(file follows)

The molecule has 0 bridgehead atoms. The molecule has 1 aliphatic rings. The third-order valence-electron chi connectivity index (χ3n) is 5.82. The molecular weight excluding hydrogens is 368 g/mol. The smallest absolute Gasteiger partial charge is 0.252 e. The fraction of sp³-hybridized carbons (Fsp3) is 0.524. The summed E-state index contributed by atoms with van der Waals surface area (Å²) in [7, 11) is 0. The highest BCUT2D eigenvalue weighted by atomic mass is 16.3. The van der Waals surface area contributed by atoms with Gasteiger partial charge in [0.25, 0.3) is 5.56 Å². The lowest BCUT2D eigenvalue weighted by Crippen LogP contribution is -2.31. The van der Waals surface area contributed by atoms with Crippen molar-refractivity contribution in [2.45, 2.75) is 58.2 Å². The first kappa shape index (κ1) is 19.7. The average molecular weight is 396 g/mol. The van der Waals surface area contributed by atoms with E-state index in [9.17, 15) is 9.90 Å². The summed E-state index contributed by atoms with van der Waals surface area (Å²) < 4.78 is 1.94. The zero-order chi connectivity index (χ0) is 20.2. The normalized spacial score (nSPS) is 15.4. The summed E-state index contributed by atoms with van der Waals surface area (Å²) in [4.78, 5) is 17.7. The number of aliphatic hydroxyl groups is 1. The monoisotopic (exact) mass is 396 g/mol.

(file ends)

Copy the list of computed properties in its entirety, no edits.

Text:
The molecule has 0 bridgehead atoms. The molecule has 1 aliphatic rings. The third-order valence-electron chi connectivity index (χ3n) is 5.82. The molecular weight excluding hydrogens is 368 g/mol. The smallest absolute Gasteiger partial charge is 0.252 e. The fraction of sp³-hybridized carbons (Fsp3) is 0.524. The summed E-state index contributed by atoms with van der Waals surface area (Å²) in [7, 11) is 0. The highest BCUT2D eigenvalue weighted by atomic mass is 16.3. The van der Waals surface area contributed by atoms with Gasteiger partial charge in [0.25, 0.3) is 5.56 Å². The lowest BCUT2D eigenvalue weighted by Crippen LogP contribution is -2.31. The van der Waals surface area contributed by atoms with Crippen molar-refractivity contribution in [2.45, 2.75) is 58.2 Å². The first kappa shape index (κ1) is 19.7. The average molecular weight is 396 g/mol. The van der Waals surface area contributed by atoms with E-state index in [9.17, 15) is 9.90 Å². The summed E-state index contributed by atoms with van der Waals surface area (Å²) < 4.78 is 1.94. The zero-order chi connectivity index (χ0) is 20.2. The normalized spacial score (nSPS) is 15.4. The summed E-state index contributed by atoms with van der Waals surface area (Å²) in [4.78, 5) is 17.7. The number of aliphatic hydroxyl groups is 1. The monoisotopic (exact) mass is 396 g/mol.